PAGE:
An increasing number of patients with locally advanced gastric carcinomas (GC) are being treated with preoperative chemotherapy before surgery.Background:
Histopathological tumor regression may have an important prognostic impact in addition to the UICC-TNM classification system.Methods:
We evaluated the histopathological tumor regression in 480 surgical resection specimens of GC after neoadjuvant cisplatin-based chemotherapy, using an established system encompassing three tumor regression grades based on the estimation of the percentage of residual tumor tissue at the primary tumor site in relation to the macroscopically identifiable former tumor bed. Tumor regression was correlated to clinicopathological characteristics and patient survival.Results:
Of the patients in this study, 102 (21.2%) had complete or subtotal tumor regression (<10% residual tumor), 121 (25.2%) had partial tumor regression (10–50% residual tumor), and 257 (53.5%) had minimal or no regression (>50% residual tumor). Tumor regression was significantly associated with posttreatment tumor category (pT), lymph node status (pN), lymphatic invasion status (pL), and resection status (P < 0.001). Major histopathological regression was less frequent in tumors of the distal stomach and tumors of nonintestinal type (P = 0.003). Tumor regression (P = 0.009) and postoperative Lymph node status (P < 0.001) were independent prognostic factors for survival in a multivariate analysis of tumor regression, ypT/N/L category, resection status, grading and Lauren´s classification.Conclusions:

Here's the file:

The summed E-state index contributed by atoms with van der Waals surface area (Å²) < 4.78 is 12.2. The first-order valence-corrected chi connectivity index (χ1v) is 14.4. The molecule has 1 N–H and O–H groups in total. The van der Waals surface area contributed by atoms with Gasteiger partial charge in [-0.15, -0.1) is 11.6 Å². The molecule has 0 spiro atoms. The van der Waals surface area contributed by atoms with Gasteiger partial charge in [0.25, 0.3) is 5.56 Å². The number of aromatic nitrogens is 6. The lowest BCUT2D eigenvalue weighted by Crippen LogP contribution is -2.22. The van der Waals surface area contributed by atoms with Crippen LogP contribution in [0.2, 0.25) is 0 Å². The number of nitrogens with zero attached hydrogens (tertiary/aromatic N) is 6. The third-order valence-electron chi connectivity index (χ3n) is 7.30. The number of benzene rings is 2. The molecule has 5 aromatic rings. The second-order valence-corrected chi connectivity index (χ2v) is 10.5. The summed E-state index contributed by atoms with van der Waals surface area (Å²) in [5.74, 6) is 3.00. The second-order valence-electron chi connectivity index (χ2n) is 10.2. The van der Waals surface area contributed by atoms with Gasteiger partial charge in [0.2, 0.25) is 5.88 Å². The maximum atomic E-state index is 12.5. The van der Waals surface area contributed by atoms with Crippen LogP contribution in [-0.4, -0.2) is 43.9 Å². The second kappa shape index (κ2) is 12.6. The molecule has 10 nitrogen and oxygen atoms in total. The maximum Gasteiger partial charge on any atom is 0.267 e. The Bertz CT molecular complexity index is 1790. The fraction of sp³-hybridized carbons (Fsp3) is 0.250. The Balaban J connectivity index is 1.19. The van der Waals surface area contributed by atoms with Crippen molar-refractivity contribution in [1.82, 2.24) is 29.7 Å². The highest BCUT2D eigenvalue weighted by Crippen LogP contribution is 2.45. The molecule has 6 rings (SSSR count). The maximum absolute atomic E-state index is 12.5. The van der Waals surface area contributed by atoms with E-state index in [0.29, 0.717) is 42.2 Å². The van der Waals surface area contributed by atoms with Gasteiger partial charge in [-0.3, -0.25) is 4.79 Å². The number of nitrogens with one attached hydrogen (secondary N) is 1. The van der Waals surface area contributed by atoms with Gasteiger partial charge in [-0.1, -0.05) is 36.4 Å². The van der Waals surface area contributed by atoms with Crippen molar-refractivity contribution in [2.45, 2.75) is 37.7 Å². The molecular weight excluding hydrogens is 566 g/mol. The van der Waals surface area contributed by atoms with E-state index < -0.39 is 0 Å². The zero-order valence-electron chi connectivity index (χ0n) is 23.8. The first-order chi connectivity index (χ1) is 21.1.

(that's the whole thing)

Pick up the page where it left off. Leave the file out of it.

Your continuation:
Assessment of histological tumor regression after preoperative chemotherapy in GC provides objective and highly valuable prognostic information in addition to posttherapeutic lymph node status. A standardized tumor regression grading system should be implemented in pathological reports of these tumors.